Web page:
QUESTION: I have a 15-year-old daughter.
She is an honor student, in the top 10 percent of her class and she
has never been disrespectful toward us. However, I hate the way she
dresses. It is weird! She has green hair and black lipstick! She is
sloppy and her hair always looks dirty. The guys that are attracted
to her look like freaks of nature. She is really pretty, but she is
so intent on looking freaky that I'm embarrassed to be seen with her.
I have read many articles on raising a teen and they all tell me that
my teen is normal but I still feel upset. If she's normal, why does
she look so different?
ANSWER: Your daughter is clearly bright
and a fairly cooperative teenager. She follows rules at school and
at home. The only area she is causing you to stretch on is her individual
taste in appearance. Perhaps you should consider yourself lucky!
Adolescence is a time of separating from parents and
yet depending upon them simultaneously. Competing needs for independence
and dependence makes this period an inevitable hotbed for conflict
in the family. Teenagers handle this transition in their families
in a variety of ways, including experimenting with dress that defies
parental standards. Can you remember a time when you acted or dressed
in a way that your parents couldn't understand?
It is your daughter's job to express her individuality.
She must find a sense of "belonging" that encompasses her originality.
Perhaps this is what her current dress style satisfies. The fact that
she has followed the rules for success academically is an indication
that she will likely show good judgment when it is time to apply for
a job she wants to get by dressing appropriately! Rest assured that
you have done a great job in giving her good values and no doubt real
common sense, to boot.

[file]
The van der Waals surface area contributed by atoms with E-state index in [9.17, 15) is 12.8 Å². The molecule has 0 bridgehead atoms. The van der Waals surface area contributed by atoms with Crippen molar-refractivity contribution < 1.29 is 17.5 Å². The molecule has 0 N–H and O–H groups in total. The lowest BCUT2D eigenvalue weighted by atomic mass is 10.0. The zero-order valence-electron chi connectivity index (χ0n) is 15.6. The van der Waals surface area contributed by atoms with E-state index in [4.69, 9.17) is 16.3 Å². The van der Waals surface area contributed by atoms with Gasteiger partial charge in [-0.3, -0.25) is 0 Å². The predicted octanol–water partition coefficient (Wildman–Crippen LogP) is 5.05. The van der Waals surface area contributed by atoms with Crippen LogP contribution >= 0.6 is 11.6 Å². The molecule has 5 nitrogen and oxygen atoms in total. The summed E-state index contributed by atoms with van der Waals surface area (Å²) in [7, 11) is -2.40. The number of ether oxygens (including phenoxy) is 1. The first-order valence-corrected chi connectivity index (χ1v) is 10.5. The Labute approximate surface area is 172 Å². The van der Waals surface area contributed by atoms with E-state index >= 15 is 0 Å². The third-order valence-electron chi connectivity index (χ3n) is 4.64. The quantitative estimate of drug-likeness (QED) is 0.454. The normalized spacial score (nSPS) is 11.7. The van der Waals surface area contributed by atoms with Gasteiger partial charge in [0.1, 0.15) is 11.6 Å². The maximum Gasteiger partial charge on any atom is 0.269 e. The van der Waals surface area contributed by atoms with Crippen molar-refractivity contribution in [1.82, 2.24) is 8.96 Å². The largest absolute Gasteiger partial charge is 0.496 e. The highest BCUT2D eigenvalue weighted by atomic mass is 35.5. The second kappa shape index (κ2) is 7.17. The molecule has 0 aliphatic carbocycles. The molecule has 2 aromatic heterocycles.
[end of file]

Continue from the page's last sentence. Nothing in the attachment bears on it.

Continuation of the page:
Your responsibilities as a parent do change in adolescence.
You must make way for her to transition into adulthood. This does
not take place overnight, nor is it painless. Consider her a "beginning
adult." Your job is to be interested, (not critical) about the emotional
meaning of her unique taste. This is a time you can get to know her
better, or become alienated. Your own approach to her may spell the
Enter into a discussion with your daughter about her
tastes in clothes and makeup. Become truly interested in what she
does get out of dressing in this way. It is fine to share your own
different feelings and tastes, but do so in a manner that makes room
for her individual identity, rather than squelching it. Explore what
her life is really like.
Times have changed, and it will be interesting to
contrast your experience of high school with her own. Do not make
the assumption that they need to be similar. Explore her experience
of her social life and her friendships and what they mean to her.
Seek to understand the meaning of her "unusual dress." It may be that
it stands for a particular code of ethics or signals a sense of "belonging"
to a group. She must want to make some kind of statement, but you
will never find out what it is if you approach her with disdain instead
It is at this time that we as parents must show our
children what we want them to value by doing it. It is very tempting
to reflect annoyance, criticality and a true lack of respect for your
teenager. (After all, aren't they acting ridiculous?) Instead, try
treating them with increased respect. Take the attitude that they
will open up to you, as you relate to them in a positive and curious
manner, rather than a deprecating one.
Consider also that you may gain spiritually, from
experiencing some humility during this period. Your ability to react
with increased neutrality instead of acute embarrassment will most
probably prove satisfying to you in the end. It will also help you
bridge the "gap" with discussions that keep you connected during this
time of change your daughter is experiencing. In this way, you will
remain available to her should she need to turn to you for help.
Adolescence challenges our growth as parents to develop
into that which we preach. I found this to be a period in which I
had to learn increased patience and tolerance. It takes time for teenagers
to develop the strong sense of self necessary for handling adult life.
It might help to keep in mind that a chrysalis is not really a very
pretty sight. But the butterfly that eventually emerges is remarkably